Canis ISSN: 2398-2942

Tacrolimus

Synonym(s): FK506

Contributor(s): Elizabeth Atkins, Rosanna Marsella

Introduction

Name

  • Tacrolimus.

Class of drug

  • Macrolide lactone antibiotic with potent immunosuppressive activity.
  • Produced by Streptomyces tsukubaensis.

Description

Molecular formula

  • C44H69NO12.H2O.

Molecular weight

  • 822 kilodaltons.

Physical properties


  • Lipid soluble.

Uses

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Indications

In humans

  • Approved for use in prevention of liver, kidney, heart, lung, pancreas, intestinal and bone marrow transplant rejection.
  • Treatment of atopic dermatitis in topical formulation.
  • Experimental uses include prevention of corneal transplant rejection and treatment of various types of uveitis.

In dogs

Drug not FDA-approved for use in dogs.
  • One of main advantages of topical tacrolimus compared to topical glucocorticoids Therapeutics: glucocorticoids is the lack of atrophogenic properties.
  • Additionally, topical tacrolimus appears to decrease cutaneous colonization of bacteria on atopic skin therefore decreasing incidence of secondary bacterial infections.
  • Proven very effective topically for localized atopic dermatitis Skin: atopy. Well tolerated and improvement is usually seen within first few weeks of treatment. Dogs with generalized disease do not have the same significant clinical improvement.

Administration

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Pharmocokinetics

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Precautions

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Interactions

with other drugs

with diagnostic tests

Adverse Reactions

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Further Reading

Publications

Refereed papers

  • Recent references from VetMed Resource and PubMed.
  • Marsella R, Nicklin C F, Saglio S & Lopez J (2004) Investigation on the efficacy and safety of 0.1% tacrolimus ointment (Protopic®) in canine atopic dermatitis: a randomized, double blinded, placebo controlled, cross over study. Vet Dermatol 15(5), 294-303 PubMed.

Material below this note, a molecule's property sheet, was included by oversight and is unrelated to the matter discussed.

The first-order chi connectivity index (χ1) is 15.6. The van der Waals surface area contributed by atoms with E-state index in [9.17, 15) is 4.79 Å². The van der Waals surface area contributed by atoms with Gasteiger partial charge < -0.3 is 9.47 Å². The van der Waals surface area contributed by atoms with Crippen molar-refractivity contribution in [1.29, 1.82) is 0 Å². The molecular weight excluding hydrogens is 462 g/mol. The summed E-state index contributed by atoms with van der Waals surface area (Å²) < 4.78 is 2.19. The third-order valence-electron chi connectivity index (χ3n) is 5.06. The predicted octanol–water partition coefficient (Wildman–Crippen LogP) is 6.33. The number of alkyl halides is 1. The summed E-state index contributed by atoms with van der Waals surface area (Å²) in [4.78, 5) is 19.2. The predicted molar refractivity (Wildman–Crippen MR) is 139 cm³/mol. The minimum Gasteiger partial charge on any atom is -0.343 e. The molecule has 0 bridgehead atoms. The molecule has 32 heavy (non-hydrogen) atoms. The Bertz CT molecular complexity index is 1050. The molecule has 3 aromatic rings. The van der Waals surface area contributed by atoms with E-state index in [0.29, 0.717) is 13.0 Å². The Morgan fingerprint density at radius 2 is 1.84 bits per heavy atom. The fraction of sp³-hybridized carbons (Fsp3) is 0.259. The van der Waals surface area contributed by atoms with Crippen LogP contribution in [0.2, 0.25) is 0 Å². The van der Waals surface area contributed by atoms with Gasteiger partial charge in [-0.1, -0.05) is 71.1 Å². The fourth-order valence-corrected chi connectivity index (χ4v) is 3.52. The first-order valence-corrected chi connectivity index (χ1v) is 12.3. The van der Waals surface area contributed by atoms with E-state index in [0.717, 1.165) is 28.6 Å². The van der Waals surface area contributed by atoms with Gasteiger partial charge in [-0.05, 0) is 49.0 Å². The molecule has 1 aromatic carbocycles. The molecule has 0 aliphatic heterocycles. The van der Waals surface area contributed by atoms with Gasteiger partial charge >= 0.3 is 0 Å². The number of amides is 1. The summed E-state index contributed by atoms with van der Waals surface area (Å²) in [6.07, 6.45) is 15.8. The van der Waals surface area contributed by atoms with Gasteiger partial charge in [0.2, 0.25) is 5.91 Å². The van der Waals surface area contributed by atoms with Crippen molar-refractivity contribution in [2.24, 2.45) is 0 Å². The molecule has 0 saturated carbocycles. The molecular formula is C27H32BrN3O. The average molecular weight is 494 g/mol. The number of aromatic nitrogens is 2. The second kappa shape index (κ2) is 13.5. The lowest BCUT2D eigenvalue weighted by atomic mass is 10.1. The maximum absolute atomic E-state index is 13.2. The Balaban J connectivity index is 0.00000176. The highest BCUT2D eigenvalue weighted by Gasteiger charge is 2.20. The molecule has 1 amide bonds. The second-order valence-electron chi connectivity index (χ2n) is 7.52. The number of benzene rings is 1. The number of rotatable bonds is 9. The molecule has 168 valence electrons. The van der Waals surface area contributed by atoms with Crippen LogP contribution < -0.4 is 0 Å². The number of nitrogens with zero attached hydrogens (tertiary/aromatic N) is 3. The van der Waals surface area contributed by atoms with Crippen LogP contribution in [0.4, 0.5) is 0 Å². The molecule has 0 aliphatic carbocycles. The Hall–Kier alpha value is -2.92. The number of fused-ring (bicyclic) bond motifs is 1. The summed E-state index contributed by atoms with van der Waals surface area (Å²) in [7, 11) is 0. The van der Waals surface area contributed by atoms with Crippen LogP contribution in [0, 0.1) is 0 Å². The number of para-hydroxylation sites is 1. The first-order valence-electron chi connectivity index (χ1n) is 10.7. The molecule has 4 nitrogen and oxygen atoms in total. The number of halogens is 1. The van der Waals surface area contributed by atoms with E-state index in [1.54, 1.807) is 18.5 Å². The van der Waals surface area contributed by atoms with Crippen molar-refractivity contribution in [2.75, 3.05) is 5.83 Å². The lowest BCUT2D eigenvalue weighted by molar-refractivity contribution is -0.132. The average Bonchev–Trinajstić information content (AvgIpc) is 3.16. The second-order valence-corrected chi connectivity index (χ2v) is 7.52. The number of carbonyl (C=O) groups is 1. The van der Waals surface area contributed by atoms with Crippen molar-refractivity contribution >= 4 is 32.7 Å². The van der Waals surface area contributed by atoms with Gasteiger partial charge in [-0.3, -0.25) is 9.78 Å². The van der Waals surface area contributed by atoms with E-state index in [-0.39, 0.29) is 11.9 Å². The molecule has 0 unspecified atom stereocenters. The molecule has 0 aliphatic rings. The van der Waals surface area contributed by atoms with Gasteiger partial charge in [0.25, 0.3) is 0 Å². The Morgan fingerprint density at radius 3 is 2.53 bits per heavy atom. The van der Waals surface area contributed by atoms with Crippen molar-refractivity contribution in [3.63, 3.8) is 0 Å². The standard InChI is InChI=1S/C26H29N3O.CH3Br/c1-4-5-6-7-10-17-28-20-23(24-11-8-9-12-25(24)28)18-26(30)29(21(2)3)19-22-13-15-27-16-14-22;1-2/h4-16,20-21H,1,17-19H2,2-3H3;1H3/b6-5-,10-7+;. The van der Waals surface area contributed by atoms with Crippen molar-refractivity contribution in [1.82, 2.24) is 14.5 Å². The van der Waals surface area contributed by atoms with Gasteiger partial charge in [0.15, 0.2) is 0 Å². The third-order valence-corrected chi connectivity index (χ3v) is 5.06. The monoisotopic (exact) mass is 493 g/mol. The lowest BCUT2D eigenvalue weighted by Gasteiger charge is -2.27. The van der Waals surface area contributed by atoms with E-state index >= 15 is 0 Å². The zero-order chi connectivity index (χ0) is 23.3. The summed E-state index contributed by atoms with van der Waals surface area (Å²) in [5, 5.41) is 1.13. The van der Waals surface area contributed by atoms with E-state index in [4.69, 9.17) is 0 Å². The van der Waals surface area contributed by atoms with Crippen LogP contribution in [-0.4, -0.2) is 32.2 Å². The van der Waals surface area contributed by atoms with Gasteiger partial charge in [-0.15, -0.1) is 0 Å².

• Marsella R, Nicklin C F, Saglio S & Lopez J (2004) Investigation on the effects of topical therapy with 0.1% tacrolimus ointment (Protopic®) on intradermal skin test reactivity in atopic dogs.Vet Dermatol 15(4), 218-224 PubMed.
  • Griffies J D, Mendelsohn C L, Rosenkrantz W S, Muse R, Boord M J & Griffin C E (2004) Topical 0.1% tacrolimus for the treatment of discoid lupus erythematosus and pemphigus erythematosus in dogs. J Am Anim Hosp Assoc 40(1),29-41 PubMed.
  • Marsella R & Nicklin C F (2002) Investigation on the use of 0.3% tacrolimus lotion for canine atopic dermatitis: a pilot study. Vet Dermatol 13(4), 203-210 PubMed.
  • Marsella, R & Olivry T (2001) The ACVD task force on canine atopic dermatitis (XXII): nonsteroidal anti-inflammatory pharmacotherapy. Vet Immunol Immunopathol 81, 331-345. Review.PubMed
  • Paller A et al(2001) A 12-week study of tacrolimus ointment for the treatment of atopic dermatitis in pediatric patients. J Am Acad Dermatol 44, S47-57.
  • Misseghers B S, Binnington A G & Mathews K A (2000) Clinical observations of the treatment of canine perianal fistulas with topical tacrolimus in 10 dogs. Can Vet J 41, 623-627 PubMed.
  • Plosker G L & Foster G H (2000) Tacrolimus, a further update of its pharmacology and therapeutic use in the management of organ transplantation. Drugs 59, 323-389 PubMed.
  • Vaden S L (1997) Cyclosporine and tacrolimus. Semin Vet Med & Surg (Small Anim) 12(3), 161-166 Review PubMed.
  • Kelly P A, Burckart G J & Venkataramanan R (1995) Tacrolimus: a new immunosuppressive agent. Am J Health-Syst Pharm 52, 1521-1535 PubMed.
  • Thomson A W, Bonham C A & Zeeva A (1995) Mode of action of tacrolimus (FK506): molecular and cellular mechanisms. Ther Drug Monit 17, 584-591 PubMed.
  • Fukuse T et al (1993) Combined therapy with FK-506 and cyclosporine for canine lung allotransplantation: immunosuppressive effects and blood trough levels. J Heart Lung Transplant 12, 941-947 PubMed.

     

 


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